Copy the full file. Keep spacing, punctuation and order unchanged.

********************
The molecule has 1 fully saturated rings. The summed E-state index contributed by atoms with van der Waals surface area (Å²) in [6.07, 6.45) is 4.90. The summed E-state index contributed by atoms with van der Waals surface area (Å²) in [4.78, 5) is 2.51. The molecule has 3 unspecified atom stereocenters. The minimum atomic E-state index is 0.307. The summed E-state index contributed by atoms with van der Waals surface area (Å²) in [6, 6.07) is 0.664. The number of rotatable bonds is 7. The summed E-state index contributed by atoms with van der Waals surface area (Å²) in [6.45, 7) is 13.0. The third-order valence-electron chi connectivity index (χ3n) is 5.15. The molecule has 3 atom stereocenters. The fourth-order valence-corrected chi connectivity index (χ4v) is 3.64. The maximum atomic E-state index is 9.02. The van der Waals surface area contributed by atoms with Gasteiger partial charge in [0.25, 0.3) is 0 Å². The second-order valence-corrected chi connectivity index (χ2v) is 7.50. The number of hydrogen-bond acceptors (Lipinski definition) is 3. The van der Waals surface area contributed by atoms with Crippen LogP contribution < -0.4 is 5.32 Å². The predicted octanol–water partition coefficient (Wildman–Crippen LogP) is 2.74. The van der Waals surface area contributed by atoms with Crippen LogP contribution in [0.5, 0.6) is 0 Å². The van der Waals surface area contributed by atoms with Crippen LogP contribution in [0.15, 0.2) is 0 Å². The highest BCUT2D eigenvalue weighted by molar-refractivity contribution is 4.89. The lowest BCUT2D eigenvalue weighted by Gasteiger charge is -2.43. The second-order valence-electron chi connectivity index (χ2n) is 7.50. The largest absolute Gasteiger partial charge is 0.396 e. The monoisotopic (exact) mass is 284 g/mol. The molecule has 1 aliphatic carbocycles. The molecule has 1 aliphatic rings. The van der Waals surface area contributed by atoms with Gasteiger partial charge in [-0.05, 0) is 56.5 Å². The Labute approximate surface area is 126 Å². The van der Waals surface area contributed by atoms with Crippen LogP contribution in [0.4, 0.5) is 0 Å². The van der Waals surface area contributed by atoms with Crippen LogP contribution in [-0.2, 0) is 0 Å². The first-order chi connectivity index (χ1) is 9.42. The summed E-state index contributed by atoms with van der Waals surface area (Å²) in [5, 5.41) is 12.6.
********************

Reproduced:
The molecule has 1 fully saturated rings. The summed E-state index contributed by atoms with van der Waals surface area (Å²) in [6.07, 6.45) is 4.90. The summed E-state index contributed by atoms with van der Waals surface area (Å²) in [4.78, 5) is 2.51. The molecule has 3 unspecified atom stereocenters. The minimum atomic E-state index is 0.307. The summed E-state index contributed by atoms with van der Waals surface area (Å²) in [6, 6.07) is 0.664. The number of rotatable bonds is 7. The summed E-state index contributed by atoms with van der Waals surface area (Å²) in [6.45, 7) is 13.0. The third-order valence-electron chi connectivity index (χ3n) is 5.15. The molecule has 3 atom stereocenters. The fourth-order valence-corrected chi connectivity index (χ4v) is 3.64. The maximum atomic E-state index is 9.02. The van der Waals surface area contributed by atoms with Gasteiger partial charge in [0.25, 0.3) is 0 Å². The second-order valence-corrected chi connectivity index (χ2v) is 7.50. The number of hydrogen-bond acceptors (Lipinski definition) is 3. The van der Waals surface area contributed by atoms with Crippen LogP contribution < -0.4 is 5.32 Å². The predicted octanol–water partition coefficient (Wildman–Crippen LogP) is 2.74. The van der Waals surface area contributed by atoms with Crippen LogP contribution in [0.5, 0.6) is 0 Å². The van der Waals surface area contributed by atoms with Crippen LogP contribution in [0.15, 0.2) is 0 Å². The highest BCUT2D eigenvalue weighted by molar-refractivity contribution is 4.89. The lowest BCUT2D eigenvalue weighted by Gasteiger charge is -2.43. The second-order valence-electron chi connectivity index (χ2n) is 7.50. The largest absolute Gasteiger partial charge is 0.396 e. The monoisotopic (exact) mass is 284 g/mol. The molecule has 1 aliphatic carbocycles. The molecule has 1 aliphatic rings. The van der Waals surface area contributed by atoms with Gasteiger partial charge in [-0.05, 0) is 56.5 Å². The Labute approximate surface area is 126 Å². The van der Waals surface area contributed by atoms with Crippen LogP contribution in [0.4, 0.5) is 0 Å². The van der Waals surface area contributed by atoms with Crippen LogP contribution in [-0.2, 0) is 0 Å². The first-order chi connectivity index (χ1) is 9.42. The summed E-state index contributed by atoms with van der Waals surface area (Å²) in [5, 5.41) is 12.6.